backwards what you did to unassembly. Remember this is a GOOD time to
change the fuser roller.
- Take off the AC module, where almost all the CX engine problems
are located :o) This is the aluminum "tower" besides the fuser
assembly, and where the AC cable comes in. Dismantle everything,
change the little little little heat accumulator (yep, it is so little
that should be called "heat accumulator") from the black TRIAC
besides the mains power connector, and put a good heatsink with heat
paste there. Also, clean THOROUGHLY the upper fan assembly, because
when it fails, it can make things hotter. Hot enough to melt the
fuser gears. :o) Remember: ERROR 50 = TRIAC open. A TIC 226 fits the
bill on place. Of course there are other causes for error 50. But
I've never seen that in Brazil.
- Time to go to paper path! Take the 4 screws that locks the
registration assembly in place. The registration assembly is the
module where you have the big green handle. Clean everything and note
if the "L" of the front is straight. If it doesn't make a 90 degrees
angle, fix it. Also, change the separation pad. It is the culprit of
99% of the pickup paper problems. What? You live in Brazil and cannot
buy new separation pads? So clean the black mess that was a long
time before a hard rubber, and put some kind of rubber or cork on it.
Also, take about 10 cm of isolating tape and cover the
lower half of the "separation pad" you did. The printer will not give
ONE pickup error for YEARS. BTW, I never had one return of this
method. When you put the registration assembly back, don'ts forget the
small yellowish piece on the front roller is assembled pointing the
frontal part of the printer!!! This is very important!
- Take the pickup roller out and clean it thoroughly. Use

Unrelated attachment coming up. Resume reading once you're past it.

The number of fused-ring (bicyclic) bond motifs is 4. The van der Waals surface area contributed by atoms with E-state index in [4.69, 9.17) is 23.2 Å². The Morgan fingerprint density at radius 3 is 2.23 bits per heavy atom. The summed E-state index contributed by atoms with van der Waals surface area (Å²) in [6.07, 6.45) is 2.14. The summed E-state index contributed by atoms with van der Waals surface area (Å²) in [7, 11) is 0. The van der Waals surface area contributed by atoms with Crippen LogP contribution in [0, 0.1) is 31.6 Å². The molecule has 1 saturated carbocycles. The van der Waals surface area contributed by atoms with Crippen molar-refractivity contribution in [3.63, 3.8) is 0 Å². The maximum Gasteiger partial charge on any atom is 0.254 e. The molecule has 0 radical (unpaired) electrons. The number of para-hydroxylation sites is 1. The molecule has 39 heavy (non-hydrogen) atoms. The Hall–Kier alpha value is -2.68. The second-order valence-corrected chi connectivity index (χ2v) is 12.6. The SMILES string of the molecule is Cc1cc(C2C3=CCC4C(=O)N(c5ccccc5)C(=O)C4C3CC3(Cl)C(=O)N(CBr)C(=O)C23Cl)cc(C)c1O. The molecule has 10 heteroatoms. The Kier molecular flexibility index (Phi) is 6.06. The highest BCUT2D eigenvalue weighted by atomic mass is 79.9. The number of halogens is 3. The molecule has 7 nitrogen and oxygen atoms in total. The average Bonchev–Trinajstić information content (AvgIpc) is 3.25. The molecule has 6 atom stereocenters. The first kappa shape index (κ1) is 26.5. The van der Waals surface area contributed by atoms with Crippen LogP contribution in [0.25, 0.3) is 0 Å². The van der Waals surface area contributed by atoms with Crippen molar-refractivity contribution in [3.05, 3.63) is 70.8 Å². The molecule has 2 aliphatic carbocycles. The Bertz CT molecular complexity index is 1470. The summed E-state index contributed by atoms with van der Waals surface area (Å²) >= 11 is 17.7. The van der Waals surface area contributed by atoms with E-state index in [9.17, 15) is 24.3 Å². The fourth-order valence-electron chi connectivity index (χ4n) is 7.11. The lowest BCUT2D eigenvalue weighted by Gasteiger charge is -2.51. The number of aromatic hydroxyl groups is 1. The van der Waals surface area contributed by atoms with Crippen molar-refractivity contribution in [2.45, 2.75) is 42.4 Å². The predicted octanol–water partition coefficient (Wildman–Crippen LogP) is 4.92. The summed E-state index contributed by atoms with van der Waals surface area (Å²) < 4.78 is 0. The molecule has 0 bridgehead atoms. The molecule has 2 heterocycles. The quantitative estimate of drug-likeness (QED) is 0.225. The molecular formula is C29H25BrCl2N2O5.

turpentine to make it softer, it will last years! Of course, if
you have a replacement unit, better to use that.
- Using a cotton swab, alcohol and LOTS OF PATIENCE, clean the
corona wire. Be careful as you can, not to break the diagonal wires
that surround it.
- Do a GOOD cleanup on the inside of the printer. Use compressed
air (with a dehumidifier) and don'ts throw air in the scanner
assembly. Better never mess with that. Only open the scanner assembly
if you HAVE a problem with it. Hope you never have.
- Of course you already took the toner cart off, eh? Well, you
have a black metal plate, with instructions of putting a cart there.
Slide that plate to right, and move it up. You will see a very nice
and delicate frontal mirror. Use only cotton and alcohol to clean
that, and after only cotton to polish it. Make it clean, and close
the lid. Of course, you don'ts want to let it exposed. A nick on this
mirror, and there goes your print quality away.
- You have 2 contacts on the left part of the printer cover. They
touch the fuser assembly below. Do a continuity test there, you
should find some ohms, but continuity. If you don'ts find it, you have
a broken "erasing lamp" inside the printer cover. 2 screws keep you
far from them, better change it now
- Close the printer cover, turn the printer upside down, take out
the plastic pan on the bottom of it, take the metal pan, clean
everything including the lower fan. Of course, a lower fan broken,
is a laser printer broken. NEVER, I said NEVER run the printer with
the lower and upper fan disconnected, OK? Do you remember what I
said? You have been warned 2.0 :o)
Well, this completes my "HP Refurbishing method". To reassemble it, you
do the following:
- Bottom aluminum pan
- Bottom plastic pan
- Turn the printer up
- Registration assembly
- Pickup Roller
- AC Power module
- Ozone Filter Support (the black plastic thing)
- Fuser Assembly
- DC Module (don'ts forget the main motor cable!!!)
- Frontal shield
- Top cover (don'ts forget the cable for the front panel)
And so you have a healthy HP III. It will last for YEARS if you did
it right. don'ts forget to put a fresh new cart of toner and it will
last forever. Of course, you want to clean everything externally too.
The common disclaimers apply here. Do it at your own risk. I've fixed
some 500 HP LaserJet IIs and IIIs, and never had a problem, return or
anything doing that. Your mileage may vary. Greetings for Brazilian
friends, and for all around the world that uses that guide. :o)